National finances for beginners

Politicians are all vying for your vote and don’t really care if they bend the truth to get it. From a few weeks ago, here’s my simple guide to the national budget. I got a U at GCSE maths so if you spot any mistakes let me know.

DEBT refers to the amount of money owed by the UK Government, built up over many years, by many governments.

This one is easy: someone lends you a tenner and your debt is a tenner.

Net debt is the debt minus the Government’s liquid assets.

Debt has increased in recent years and is now about £1 trillion.

No politician can claim to have reduced debt.

Debt was £811bn around the time the Tories/Lib Dems took over. In December it was £1,111bn.

THE DEFICIT is the difference between the Government’s expenses and its revenues — what it spends and what it gets.

For example: if you borrow £10 a week to meet a shortfall in your income for a month, your debt is £40 and so is your monthly deficit.

The next month your deficit is still £40 but your debt is now £80 (two months at £40).

If you only borrow £20 the next month, you’ve halved your deficit (£40 to £20) but your debt still goes up by £20, to £100. Politicians can thus claim to have halved improved things by reducing the deficit, masking the fact that debts are rising.

It could have been much better: between 1998 and 2001, under Tony Blair, the country had four years of surplus, but Labour just increased the debt.

If Labour claims to have reduced the deficit or run a surplus it won’t mention this.

The Tories (and the next government) are hamstrung because the average growth of public spending is about 3%, and much of this is automatic — rising pensions, for example.

GDP. Debt can also be expressed as a percentage of total economic output, or GDP (“gross domestic product”).

The debt looks better if national productivity is on the increase: if you borrow £50 off a friend and your household has £200 coming in, you’re less financially robust than next door, if they owe £50 but have £400 coming in.

STRUCTURAL deficit is where simple comparisons break down. This is the budget deficit (income v outgoings), adjusted to account for the cyclical nature of the economy. The deficit automatically falls when the economy grows, so the structural deficit excludes the effect of this. It’s the deficit that’s not affected by economic performance.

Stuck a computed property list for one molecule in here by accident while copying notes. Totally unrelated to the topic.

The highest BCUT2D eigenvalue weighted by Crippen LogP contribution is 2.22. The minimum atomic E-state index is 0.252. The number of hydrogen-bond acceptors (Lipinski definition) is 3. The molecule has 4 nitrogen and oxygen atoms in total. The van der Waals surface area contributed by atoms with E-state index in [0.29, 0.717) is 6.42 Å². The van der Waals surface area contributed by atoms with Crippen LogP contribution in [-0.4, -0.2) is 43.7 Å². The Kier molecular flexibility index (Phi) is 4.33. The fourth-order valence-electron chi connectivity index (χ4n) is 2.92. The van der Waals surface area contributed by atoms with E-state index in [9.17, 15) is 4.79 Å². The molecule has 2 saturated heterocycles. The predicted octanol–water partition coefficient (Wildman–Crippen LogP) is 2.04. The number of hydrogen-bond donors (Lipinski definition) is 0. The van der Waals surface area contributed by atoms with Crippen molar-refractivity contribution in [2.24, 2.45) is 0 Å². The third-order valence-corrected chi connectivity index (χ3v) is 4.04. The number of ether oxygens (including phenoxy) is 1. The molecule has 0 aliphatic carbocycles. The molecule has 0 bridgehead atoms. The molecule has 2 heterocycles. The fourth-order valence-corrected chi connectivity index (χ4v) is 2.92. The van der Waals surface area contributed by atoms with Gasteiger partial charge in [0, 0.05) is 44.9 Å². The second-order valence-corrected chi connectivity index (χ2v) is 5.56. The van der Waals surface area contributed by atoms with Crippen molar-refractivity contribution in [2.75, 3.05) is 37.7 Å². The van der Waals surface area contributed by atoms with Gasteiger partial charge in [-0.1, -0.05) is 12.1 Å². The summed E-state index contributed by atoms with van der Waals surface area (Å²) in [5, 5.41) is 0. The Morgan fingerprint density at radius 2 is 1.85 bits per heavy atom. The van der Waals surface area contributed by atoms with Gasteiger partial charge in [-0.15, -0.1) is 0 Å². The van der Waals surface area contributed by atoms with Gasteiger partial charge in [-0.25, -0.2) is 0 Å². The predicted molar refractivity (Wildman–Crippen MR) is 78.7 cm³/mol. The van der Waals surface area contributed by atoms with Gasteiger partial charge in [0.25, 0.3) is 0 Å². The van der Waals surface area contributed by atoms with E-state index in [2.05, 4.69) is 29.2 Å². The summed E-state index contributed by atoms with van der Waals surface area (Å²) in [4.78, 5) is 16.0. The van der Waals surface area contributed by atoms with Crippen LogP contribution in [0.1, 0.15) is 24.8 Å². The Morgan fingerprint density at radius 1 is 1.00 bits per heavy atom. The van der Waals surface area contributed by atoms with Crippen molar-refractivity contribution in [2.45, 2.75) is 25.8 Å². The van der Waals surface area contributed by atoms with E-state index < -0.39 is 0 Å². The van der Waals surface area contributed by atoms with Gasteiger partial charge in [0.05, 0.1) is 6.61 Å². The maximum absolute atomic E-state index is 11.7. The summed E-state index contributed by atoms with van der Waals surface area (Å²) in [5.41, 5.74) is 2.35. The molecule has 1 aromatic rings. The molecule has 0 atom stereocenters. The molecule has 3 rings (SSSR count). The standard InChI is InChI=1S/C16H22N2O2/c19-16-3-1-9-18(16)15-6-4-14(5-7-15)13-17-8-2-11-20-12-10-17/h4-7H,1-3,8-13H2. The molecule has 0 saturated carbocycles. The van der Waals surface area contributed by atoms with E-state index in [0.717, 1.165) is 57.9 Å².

It’s this more complicated (easier to fiddle, I’d suggest) figure that George Osborne promised to eliminate by 2015-16.

He failed, hence the Tories’ attempts at making up stats to claim some kind of success.

The Government has reduced the structural deficit but not as much as they promised.

Because of this, the Tories are now trying to say they’ve reduced spending as a percentage GDP but this is also untrue.

The debt, £811bn at the 2010 election, was 55.3% of GDP while December’s £1,111bn was 70.7% of GDP.

The national debt is forecast to hit 74.7% of GDP this year and peak at 79.9% in 2015-16, before falling slightly by 2016-17.

At which point whoever is in power will claim the credit.

The UK’s 77% of GDP should also be compared to Japan’s 225%, Italy’s 120% and the US’s 75%.

In the late 1940s, UK debt was over 180% of GDP, and around that time we set up the welfare state and NHS.

Mr Cameron was of course criticised for saying the cuts had not reduced economic growth, when the Office for Budget Responsibility says it has.

From 2002–2007, Labour increased national debt to 37% of GDP (37%!), because it increased spending on health and education (the social security budget also rose).

Whether borrowing to spend on schools and hospitals is good or bad is another debate, but Labour increased the debt.

INVESTMENT BORROWING: it’s also worth knowing that borrowing is both borrowing to fill a revenue deficit and borrowing for investment.

This is like you borrowing £20,000, £5,000 to clear a credit card debt you ran up while out of work (debt) and £15,000 for a house extension (investment, but still a debt).

There IS a difference between the parties here: in 2007, Labour borrowed £37.7bn, of which £28.3bn was investment. In 2013, the Conservative-led coalition borrowed £91.5bn, but only £23.7bn was invested, so the Tories can claim to have cut something, even though this is public sector investment.

As a percentage of GDP, public sector investment has shrunk from 3.5% to 1.5% under the Tories.

As is moderately clear above, a booming economy reduces the deficit (or even creates a surplus) making repayment of debt easier.

Unfortunately politicians of all hues believed the bankers’ claims that it would ever be thus (“No more boom and bust” and all that tosh) and Labour was happy to increase debt while in budget surplus.

After 2008, debt increased sharply because of the recession (lower tax receipts, higher spending on unemployment benefits). This also exposed a structural deficit, caused by excessive spending.

There was also the minor matter of Northern Rock, RBS, Lloyds…

I think I’ve got this right but I’m not the only ones to find it complex: last year David Cameron was told off for saying the Tories were “paying down Britain’s debts” when he meant deficit, the same mistake the-then Moorlands MP made in a letter to the Chronicle a couple of months ago.

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